With the Texas Lottery Commission would have completed its move to new excavations in the George H. W. Bush Building of the Capitol Complex Project earlier this summer it seems yet another The downtown Austin block, formerly occupied by a state agency, is considering its future – a site plan filed with the city earlier this week shows the Grant Plaza office complex in 611 East Sixth Street could soon be redeveloped by its owners, a New York-based private equity firm Empire Square Group.
Built by developers Trammell Crow in 1984 with a fairly modest masonry design by longtime local architects Danze & Davis, Grant Plaza occupies a full city block in the Sixth Street entertainment district, with the complex’s largest main office structure set back behind two smaller commercial buildings positioned directly against the street, both of which originally contained spaces retail on the ground floor to provide a more active pedestrian environment – but these days the only commercial presence on the Grant Plaza block is the all-important storefront of Jim-Jim’s water ice, with the rest of the block-sized plaza acting as something of a dead zone, especially now that you can’t sit and watch live Texas Lottery drawings through the studio window around the corner Sixth and Red River. (In case you were wondering, public viewing of lottery drawings now takes place at the new state studio in the Capitol complex.)
While the site plan submitted this week contains little concrete information on the terms of the redevelopment of the site, the project – known for the moment simply under the name of “The Grant Building” – is described as mixed-use, and we think its owners are probably savvy enough to recognize that there is a lot of potential for additional retail in this area. A big reason for this potential is the ever-growing influence of a small company called Stream Real Estate Partners, who in recent years has purchased a truly impressive number of plots in the Sixth Street District with plans to revitalize wrestling entertainment district with new developments and spaces for live music and the arts.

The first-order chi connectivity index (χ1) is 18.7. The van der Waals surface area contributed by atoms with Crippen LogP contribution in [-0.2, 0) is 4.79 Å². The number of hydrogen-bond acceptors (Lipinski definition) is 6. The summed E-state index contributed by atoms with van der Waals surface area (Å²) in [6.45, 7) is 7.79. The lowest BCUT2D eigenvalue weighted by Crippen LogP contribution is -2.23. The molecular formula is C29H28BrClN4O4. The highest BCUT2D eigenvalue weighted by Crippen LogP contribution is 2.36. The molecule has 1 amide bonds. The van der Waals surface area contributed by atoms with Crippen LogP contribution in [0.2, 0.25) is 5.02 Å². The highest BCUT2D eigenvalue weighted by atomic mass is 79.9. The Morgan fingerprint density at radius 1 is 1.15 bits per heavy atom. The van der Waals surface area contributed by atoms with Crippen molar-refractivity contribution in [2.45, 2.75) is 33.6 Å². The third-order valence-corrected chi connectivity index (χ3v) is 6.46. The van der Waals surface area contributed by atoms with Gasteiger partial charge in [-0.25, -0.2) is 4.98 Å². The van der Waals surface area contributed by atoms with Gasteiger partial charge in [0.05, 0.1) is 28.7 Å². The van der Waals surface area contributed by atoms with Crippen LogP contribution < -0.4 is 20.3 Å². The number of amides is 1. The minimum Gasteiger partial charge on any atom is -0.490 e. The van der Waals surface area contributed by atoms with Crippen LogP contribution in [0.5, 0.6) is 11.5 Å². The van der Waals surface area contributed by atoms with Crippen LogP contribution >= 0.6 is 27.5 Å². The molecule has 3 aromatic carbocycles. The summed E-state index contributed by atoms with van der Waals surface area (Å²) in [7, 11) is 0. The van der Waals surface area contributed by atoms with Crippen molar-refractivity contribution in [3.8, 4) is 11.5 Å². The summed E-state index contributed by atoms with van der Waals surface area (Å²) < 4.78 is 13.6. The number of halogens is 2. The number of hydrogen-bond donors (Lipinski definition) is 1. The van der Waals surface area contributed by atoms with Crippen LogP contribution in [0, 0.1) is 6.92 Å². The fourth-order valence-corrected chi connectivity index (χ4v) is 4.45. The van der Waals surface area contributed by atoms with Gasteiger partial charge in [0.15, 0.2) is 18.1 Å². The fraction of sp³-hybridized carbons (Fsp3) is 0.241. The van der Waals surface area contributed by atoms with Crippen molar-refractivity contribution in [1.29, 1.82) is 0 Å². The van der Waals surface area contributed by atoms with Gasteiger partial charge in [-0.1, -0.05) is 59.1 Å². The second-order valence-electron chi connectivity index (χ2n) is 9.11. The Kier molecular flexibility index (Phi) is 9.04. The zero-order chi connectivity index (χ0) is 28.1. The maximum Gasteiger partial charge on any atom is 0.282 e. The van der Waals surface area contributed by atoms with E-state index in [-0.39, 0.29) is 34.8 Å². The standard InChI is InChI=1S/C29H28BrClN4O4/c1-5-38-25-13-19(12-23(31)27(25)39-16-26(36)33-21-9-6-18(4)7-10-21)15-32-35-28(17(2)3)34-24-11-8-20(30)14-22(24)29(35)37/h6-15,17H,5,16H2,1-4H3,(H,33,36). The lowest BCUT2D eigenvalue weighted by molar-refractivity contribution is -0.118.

Stream currently owns the entire Sixth Street block of properties between Red River and Sabine streets north of the Grant Plaza property, with plans to increase the filling behind historic storefronts with heights of 120 feet or more – meaning anything built on the Grant site will also contribute to the neighborhood’s new center of gravity assuming Stream’s plans cross the finish line.
Connor Greissing, vice president of Stream Realty Partners, said there is huge redevelopment potential for Grant Plaza, a mid-rise office complex just two blocks north of the Austin Convention Center. “This building resembles those renting at the highest rental rates in the city of Denver,” he said. Greissing said the Grant Plaza redevelopment could be a “big catalyst” for more revitalization along Waller Creek in the Red River Cultural District.
A more practical reason for including substantial retail in this development is the fact that despite the block’s impressive 1.75 acre size, the whole site is covered by several Corridors with a view of the Capitol, meaning a project here won’t be able to rise much beyond what currently exists – so focusing on a dynamic environment at street level rather than the height of a new building feels like moving. Remember, the Sixth Street entertainment district is quite a recession proof industry!